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Retail food jobs will drop even as population grows, study says

People gotta eat. But that doesn't mean retail job growth in the food and beverage industry.

In fact, the latest 10-year forecast for the food store industry sees 26,000 fewer jobs than 2008 despite a growing population, says a study by the U.S. Bureau of Labor Statistics and the Food Institute, an industry think tank.

Don't blame the usual suspects: online shopping, immigration or outsourcing.

Credit continued chain consolidation, more efficient technology in transportation and warehousing and the spread of self-service checkout. By 2018 the study sees 270,000 fewer transport and product handling jobs and 6,000 fewer cashiers.

The Bureau of Labor Statistics sees 10 percent more jobs for health care technicians and practitioners by 2010, many of them at in-store clinics.

The startup St. Petersburg Bowl is no more after Beef 'O' Brady's, the Tampa chain of 265 chicken wing restaurants, acquired naming rights.

The chain, which has an annual ad budget of $5 million, won't say what it's paying bowl owner ESPN. But it is a back-end-loaded, two-year deal with options for escalating fees should Beef's exercise each of three annual options after that. ESPN values free media mentions of the bowl name at $7 million a year.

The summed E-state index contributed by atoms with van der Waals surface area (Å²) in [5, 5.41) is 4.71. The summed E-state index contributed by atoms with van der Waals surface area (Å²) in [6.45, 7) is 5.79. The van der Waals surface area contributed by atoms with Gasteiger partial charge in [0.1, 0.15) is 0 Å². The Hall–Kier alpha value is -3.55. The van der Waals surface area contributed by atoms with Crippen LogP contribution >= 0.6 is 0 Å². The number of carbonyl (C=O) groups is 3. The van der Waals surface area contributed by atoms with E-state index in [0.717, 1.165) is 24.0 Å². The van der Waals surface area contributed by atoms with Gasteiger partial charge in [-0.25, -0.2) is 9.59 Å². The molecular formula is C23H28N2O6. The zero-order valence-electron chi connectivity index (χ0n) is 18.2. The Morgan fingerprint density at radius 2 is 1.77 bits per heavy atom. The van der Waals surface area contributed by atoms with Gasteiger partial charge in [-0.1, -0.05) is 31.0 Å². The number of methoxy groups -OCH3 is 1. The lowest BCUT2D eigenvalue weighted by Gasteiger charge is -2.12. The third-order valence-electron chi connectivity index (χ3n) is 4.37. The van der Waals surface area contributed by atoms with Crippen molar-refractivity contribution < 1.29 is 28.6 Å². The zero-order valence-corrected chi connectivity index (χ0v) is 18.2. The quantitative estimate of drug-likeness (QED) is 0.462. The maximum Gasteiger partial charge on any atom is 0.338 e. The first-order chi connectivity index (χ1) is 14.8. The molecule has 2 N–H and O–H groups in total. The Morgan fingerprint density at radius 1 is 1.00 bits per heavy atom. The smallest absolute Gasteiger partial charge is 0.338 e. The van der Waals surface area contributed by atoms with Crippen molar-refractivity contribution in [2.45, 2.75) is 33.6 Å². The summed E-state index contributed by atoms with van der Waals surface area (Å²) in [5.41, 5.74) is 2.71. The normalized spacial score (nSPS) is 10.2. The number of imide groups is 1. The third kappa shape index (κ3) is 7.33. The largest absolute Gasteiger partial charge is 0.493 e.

The deal was signed just before this year's game at Tropicana Field, so this year it was the "St. Petersburg Bowl presented by Beef 'O' Brady's." In 2010 the name changes to the Beef 'O' Brady's Bowl before the option years start.

In the next chapter of McDonald's elbowing into Starbucks turf, the burger giant is adding free WiFi service at most U.S. restaurants.

McDonald's makes the switch in mid January at all 186 McDonald's stores in the Tampa Bay area south to Englewood.

Starbucks gets $3.99 for two hours of AT&T WiFi unless you sign up for a Starbucks card.

For non-AT&T customers, McDonald's has been getting $2.95 for two hours of AT&T service — about the price of a Big Mac — in stores with WiFi.

McDonald's McCafe upgraded and sped up its premium coffee offerings. But it remains to be seen if Mickey D's can become a hangout for traveling laptop types who kill time on free WiFi at spots like Panera Bread.

Your move, Starbucks.

• • •

Two eyebrow-raisers among retailers doing decently during these hard times, according to Sageworks Inc., a Cary, N.C., research firm that creates industry performance benchmarks.

Revenue at rental centers — rent-to-own stores that charge a fat premium, usually to the credit-impaired — leaped 10.5 percent in 2009. That compares with a sales decline of 5.5 percent at furniture stores and 3 percent at appliance and electronics retailers that sell the same stuff.

Also persevering: independent grocers, those mom-and-pops with annual sales of less than $10 million that specialize in everything from natural and health foods to ethnic selections to gourmet specialties.

Despite declining food prices in 2009, small grocers raised their net profit margins in each of the past four years.

"Given that chain grocers saw their sales gains and net profit margin shrink in 2009, that's harder than it sounds," said Drew White, Sageworks chief financial officer. "And that makes it easier for small grocers to hold those profit levels as food prices start rising again in 2010."

Retail food jobs will drop even as population grows, study says 12/28/09 [Last modified: Monday, December 28, 2009 7:44pm]
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